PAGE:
On the other hand, the Biggest Loser is nothing more than exploitation for commercial profit without any redeeming qualities.

I happened to catch part of an episode the other night.

In between ads for Coles $3 pizza (Could you advertise a more inappropriate product?), I watched every contestant humiliated to the point of sobbing after being chided in video messages for being fat by family or friends.

I could only stomach (excuse the pun) a few minutes and at risk of hurling the remote control at the television, I changed channels.

The bald facts are that the Biggest Loser is a contrived freak show around which advertising is sold to make Channel Ten a lot of money.

And it all appears during prime time television, when the entire family can gather round to watch the “fattest people in Australia” run until they think they are going to have a heart attack or until they are literally throwing up in a bucket.

The show is based around three things: exploitation, humiliation and money.

The contestants are exploited because of their size and inability to do something about it.

They are humiliated by tortuous training regimes and verbal abuse if they don’t try hard enough (not to mention those half-naked weigh-ins).

And money is the incentive to get them on the show and for Channel Ten to air it.

As a prime time show, the Biggest Loser needs an audience, a feat it accomplishes with ease because Australians are obsessed with obesity, one of the biggest health issues facing the nation.

But The Biggest Loser is not about confronting this issue, despite Channel Ten’s ridiculous claim that it is not a game show but a “social movement that aims to break the vicious cycle of generational obesity”.

If you’re wondering what sort of impact the Biggest Loser has had on changing eating behaviour or encouraging people to lose weight since it first aired in 2006, the answer is zero.

According to the most recent figures from the Australian Bureau of Statistics, 63.4% of Australians were overweight as of 2011-12 with 70.3% of men obese or overweight and 56.2% of women obese or overweight.

In 2008 the rates of obesity and being overweight were 62.8% for males and 47.6% for females.

And in 2005, one year before the Biggest Loser first aired, obesity rates were 61.6% for men and 44.6% for women.

So since the show started airing obesity rates have risen, not fallen.

There was recently an excellent article written by News Limited journalist Petra Starke for the Adelaide Advertiser where she neatly summarised the real point of the show:

“It’s for people like you and me to plant our ample buttocks on our cushy sofas and watch other people being humiliated while we eat whatever fast food they’re selling us in the ad breaks.”

“The Biggest Loser is like one big schoolyard bullying session, and we’re all complicit in it,” Starke goes on to say.

I also like this summation from Fairfax’s Ben Pobjie:

“The Biggest Loser, the show for everyone who believes being overweight makes a person worthless, and that anyone who refuses to lose weight deserves loneliness, derision and an early death. And that anyone can get into shape, as long as they have a personal trainer working on them full-time and cameras on them 24/7 to prevent them ever straying from their prescribed diet. But I’m sure most people can manage that.”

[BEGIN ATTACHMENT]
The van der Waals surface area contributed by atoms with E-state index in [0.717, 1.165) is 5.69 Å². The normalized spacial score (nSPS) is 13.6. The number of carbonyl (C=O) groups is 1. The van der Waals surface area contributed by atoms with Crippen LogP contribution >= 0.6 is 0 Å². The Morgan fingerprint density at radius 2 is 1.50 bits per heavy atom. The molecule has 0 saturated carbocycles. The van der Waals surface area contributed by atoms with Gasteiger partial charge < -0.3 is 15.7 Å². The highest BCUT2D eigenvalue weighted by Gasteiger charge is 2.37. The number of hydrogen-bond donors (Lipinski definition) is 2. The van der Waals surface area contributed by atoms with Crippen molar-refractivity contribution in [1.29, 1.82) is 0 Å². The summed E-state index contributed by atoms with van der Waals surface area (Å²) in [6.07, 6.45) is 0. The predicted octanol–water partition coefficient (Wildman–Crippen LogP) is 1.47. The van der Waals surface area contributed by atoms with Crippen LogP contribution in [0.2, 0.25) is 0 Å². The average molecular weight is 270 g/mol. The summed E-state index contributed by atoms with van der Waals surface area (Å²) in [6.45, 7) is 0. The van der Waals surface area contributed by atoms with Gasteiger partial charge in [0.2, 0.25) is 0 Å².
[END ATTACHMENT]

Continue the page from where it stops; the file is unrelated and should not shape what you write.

Starke and Bopjie are not the only ones shaming Channel 10 for airing this disgraceful show.

The complaints and accusations are flying from all corners.

Eating disorders advocacy group Fed Up NSW Health is demanding the show be pulled from the airways, with one of its chief concerns being that for the first time it features contestants as young as 15.

One woman, Ella Graham who is involved with Fed Up NSW and has battled eating disorders for 11 years, recently told The Age newspaper that personal trainer Michelle Bridges shouting at contestants makes her “shudder”.

Graham has written to the producers of the show, Shine, warning that it is negligent because research shows that the biggest risk factor for developing an eating disorder is a restrictive diet and excessive exercise (the basic premise of The Biggest Loser).

Nutritionist Rosemary Stanton calls the show “totally unrealistic” and “done for entertainment”.

Child and adolescent psychologist Michael Carr-Gregg says there can be fewer shows more toxic than The Biggest Loser warning that “young viewers may be negatively influenced, setting them up for a lifetime of body-image issues and an unhealthy relationship with food and exercise”.

Another advocacy group, Eating Disorders Victoria has condemned the show.

The list goes on and on.

Australia is getting fatter and the Biggest Loser is just entertainment, though of the most exploitative and unredeeming kind.

One hundred years ago they used to have freak shows at the circus where you could see the world’s fattest man or the world’s hairiest woman – in the modern age of reality television, you can tune in between 7.30 pm and 8.30 pm Sunday, Monday and Tuesday on Channel 10 to get your fill, can of coke in one hand, pizzas slice with extra toppings in the other.

And sure someone will win and make a lot of money and go on chat shows and the radio and maybe perhaps host a show of their own. And perhaps they’ll even keep the weight down, for appearance sake of course, (otherwise they can kiss those lucrative media contracts good-bye).

But as for the rest, it will be back to doing it for themselves; but with the added bonus of knowing what their families really think, having already humiliated themselves on camera for the nation.

A few weeks ago I turned on the television to a promotion for an upcoming television show.

A very large woman sits down and opens a two litre tub of vanilla ice-cream.

She takes a bottle of chocolate sauce and spreads it liberally over the top of the ice cream.

She starts to eat from the two litre tub of ice-cream.

There is a time-lapse.

The tub is empty.

Then come the words: “The Biggest Loser: The next generation starts this week.”